Clearing Our Path

Creating accessible environments ­for people with vision loss

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Home > Design Needs > Interior Design Elements > Public Telephones

Public Telephones

Placement of public telephones in a building, whether on desks or counters or in private booth facilities, should address the needs of all users, including those who prefer to use a phone from a seated position.

Longer cords can facilitate the use of a phone for someone unable to get close to it (e.g., someone who needs to remain seated in a waiting area). Provide adjustable volume controls on phones and a shelf to support a telecommunications device for the deaf (TDD) for people who are deaf, deafened or hard of hearing. Public telephones in large areas, such as hotel lobbies or office buildings, should have some form of noise buffering. This will assist anyone with hearing loss to more effectively use the telephone equipment.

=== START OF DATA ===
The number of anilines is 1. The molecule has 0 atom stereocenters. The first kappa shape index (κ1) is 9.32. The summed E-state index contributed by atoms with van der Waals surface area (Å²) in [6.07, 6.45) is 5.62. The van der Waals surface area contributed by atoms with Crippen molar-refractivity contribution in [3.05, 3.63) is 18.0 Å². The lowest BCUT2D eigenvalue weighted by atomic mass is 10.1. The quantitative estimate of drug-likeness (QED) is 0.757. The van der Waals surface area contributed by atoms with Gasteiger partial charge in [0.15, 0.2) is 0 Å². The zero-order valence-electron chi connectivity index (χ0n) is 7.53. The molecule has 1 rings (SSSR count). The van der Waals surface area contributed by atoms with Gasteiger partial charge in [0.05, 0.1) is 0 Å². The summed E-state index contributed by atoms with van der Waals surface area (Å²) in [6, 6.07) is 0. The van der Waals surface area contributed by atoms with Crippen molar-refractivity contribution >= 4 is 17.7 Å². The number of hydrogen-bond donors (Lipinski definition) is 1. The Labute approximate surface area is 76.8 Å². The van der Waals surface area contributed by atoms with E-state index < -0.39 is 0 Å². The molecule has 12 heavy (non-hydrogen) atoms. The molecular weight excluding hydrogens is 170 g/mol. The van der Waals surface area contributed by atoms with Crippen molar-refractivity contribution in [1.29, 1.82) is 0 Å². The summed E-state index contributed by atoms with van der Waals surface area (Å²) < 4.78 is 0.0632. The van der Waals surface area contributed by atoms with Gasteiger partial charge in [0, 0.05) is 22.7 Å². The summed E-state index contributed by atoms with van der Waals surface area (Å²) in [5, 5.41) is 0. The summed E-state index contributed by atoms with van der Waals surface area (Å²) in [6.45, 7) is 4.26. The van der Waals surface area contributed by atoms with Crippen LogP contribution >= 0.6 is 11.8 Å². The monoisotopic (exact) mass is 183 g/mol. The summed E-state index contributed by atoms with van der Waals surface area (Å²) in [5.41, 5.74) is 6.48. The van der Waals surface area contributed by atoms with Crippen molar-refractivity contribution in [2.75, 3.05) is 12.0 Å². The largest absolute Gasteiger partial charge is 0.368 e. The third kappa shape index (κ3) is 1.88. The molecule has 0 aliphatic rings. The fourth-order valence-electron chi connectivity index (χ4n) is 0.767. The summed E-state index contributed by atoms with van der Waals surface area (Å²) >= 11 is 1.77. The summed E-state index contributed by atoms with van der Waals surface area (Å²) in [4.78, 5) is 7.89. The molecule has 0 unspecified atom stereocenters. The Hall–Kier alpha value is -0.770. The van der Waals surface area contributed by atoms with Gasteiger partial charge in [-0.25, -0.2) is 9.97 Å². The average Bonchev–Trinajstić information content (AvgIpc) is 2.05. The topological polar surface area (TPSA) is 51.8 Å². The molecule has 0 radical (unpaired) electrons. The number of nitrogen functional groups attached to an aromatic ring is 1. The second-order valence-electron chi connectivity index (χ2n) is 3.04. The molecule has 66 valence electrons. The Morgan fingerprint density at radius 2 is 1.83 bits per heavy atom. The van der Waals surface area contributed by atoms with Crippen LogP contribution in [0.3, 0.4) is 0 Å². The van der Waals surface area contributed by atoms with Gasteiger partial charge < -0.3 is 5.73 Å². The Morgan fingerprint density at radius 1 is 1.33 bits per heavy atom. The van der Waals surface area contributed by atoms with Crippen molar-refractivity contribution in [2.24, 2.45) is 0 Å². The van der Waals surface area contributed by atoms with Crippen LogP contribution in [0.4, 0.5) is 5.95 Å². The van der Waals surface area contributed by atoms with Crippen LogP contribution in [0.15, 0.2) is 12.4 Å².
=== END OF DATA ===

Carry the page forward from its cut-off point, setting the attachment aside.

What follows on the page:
Telephones should be placed in recessed areas so that a person using a phone is not obstructing the path of travel. Where this isn’t possible, telephone stations should be detectable using a long cane and should not protrude into the main route of travel.